Thursday, April 23, 2015

Butterick 5850 (with Nursing Mods!)

Perfect for chilling poolside.
The time has come to think about sundresses (Easter is my Memorial Day, as far as wearing white is concerned), but the parade of lovely frocks can just look depressing if they're impractical because you've got a little one who's nursing. With that in mind, I'm sharing some pattern modifications I came up with last summer to make Butterick 5850 nurseable (this method should work, mutatis mutandis, for most faux-wrap style dresses.) This tutorial is a combination of things I actually did, with a few things I wish I'd done. So you might notice it looks a little different from my pictures.

Butterick 5850 is pretty obviously emulating ModCloth's Awards Show Stunner Dress (it's also very similar to the lovely Front Perch Swing). The combination of retro style and an easy nursing conversion was too much to resist, so when Buttericks were on sale, I snagged it along with some linen my favorite shade of teal (I only see the orange colorway on their site right now, but they still had the teal in my store as of a couple weeks ago.) The bodice lining is just a muslin from the quilting section, though if lawn or all-cotton batiste were more readily available, that would be better.

The first thing to note about this conversion is that you'll probably have to keep the sash. The front corner of the overlap is just kind of there, and needs something to cover it up attractively. The sash also helps keep the front pieces nicely in place if one of the snaps should come undone. The other thing to note is that this conversion adds some bulk at the side seams, but I have some suggestions for dealing with that in the notes.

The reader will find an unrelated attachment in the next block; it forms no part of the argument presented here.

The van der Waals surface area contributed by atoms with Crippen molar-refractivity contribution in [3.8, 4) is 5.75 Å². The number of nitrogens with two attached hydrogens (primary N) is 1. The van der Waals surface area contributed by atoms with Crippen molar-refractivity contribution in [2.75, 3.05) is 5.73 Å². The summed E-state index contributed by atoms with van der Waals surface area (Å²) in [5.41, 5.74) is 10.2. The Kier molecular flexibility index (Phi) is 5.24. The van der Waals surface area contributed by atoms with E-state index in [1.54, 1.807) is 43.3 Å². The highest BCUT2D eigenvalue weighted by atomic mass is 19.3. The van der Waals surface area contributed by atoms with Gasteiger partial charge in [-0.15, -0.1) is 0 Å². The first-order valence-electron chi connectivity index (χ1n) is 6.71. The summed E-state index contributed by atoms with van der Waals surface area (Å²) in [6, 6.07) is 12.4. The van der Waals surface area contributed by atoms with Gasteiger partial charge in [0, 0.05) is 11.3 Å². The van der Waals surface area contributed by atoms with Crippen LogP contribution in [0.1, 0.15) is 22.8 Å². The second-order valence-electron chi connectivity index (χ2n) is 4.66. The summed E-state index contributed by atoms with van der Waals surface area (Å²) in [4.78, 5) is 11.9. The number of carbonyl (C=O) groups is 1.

Here's Piece 1. To draft the underlay, you want to trace from the center front along the bottom edge, up the side seam, around the underarm, and along the shoulder, continuing straight along the shoulder line until you are even with or a little past the circle for your size. Then lay a ruler along the center front line and draw that line straight up until an inch or two below the fold line. Draw another straight line from that point to where you ended the shoulder line.

You can get creative with the underlay at this point, if you have specific ideas of how you want your openings
, but here's what I did: First of all, hold up the pattern piece and mark where you want the opening to sit. The bust apex is marked on the pattern piece by a circle with a cross through it, but your bustline may sit higher or lower. Draw a line horizontally across the pattern piece, through the point where you want the opening. Lay the center front on the fold of the fabric when cutting out this piece. For the top pieces, determine how much you want the top to overlap the bottom, and mark that line as the bottom of the piece. You will cut two of these pieces (one on each side), adding a seam allowance to the center front. Mark and sew the darts on these pieces, as needed, hem the top neckline edges (the line from shoulder to center front), and hem or otherwise finish the straight horizontal edges. Press those darts up, instead of down, to make the side seam less bulky.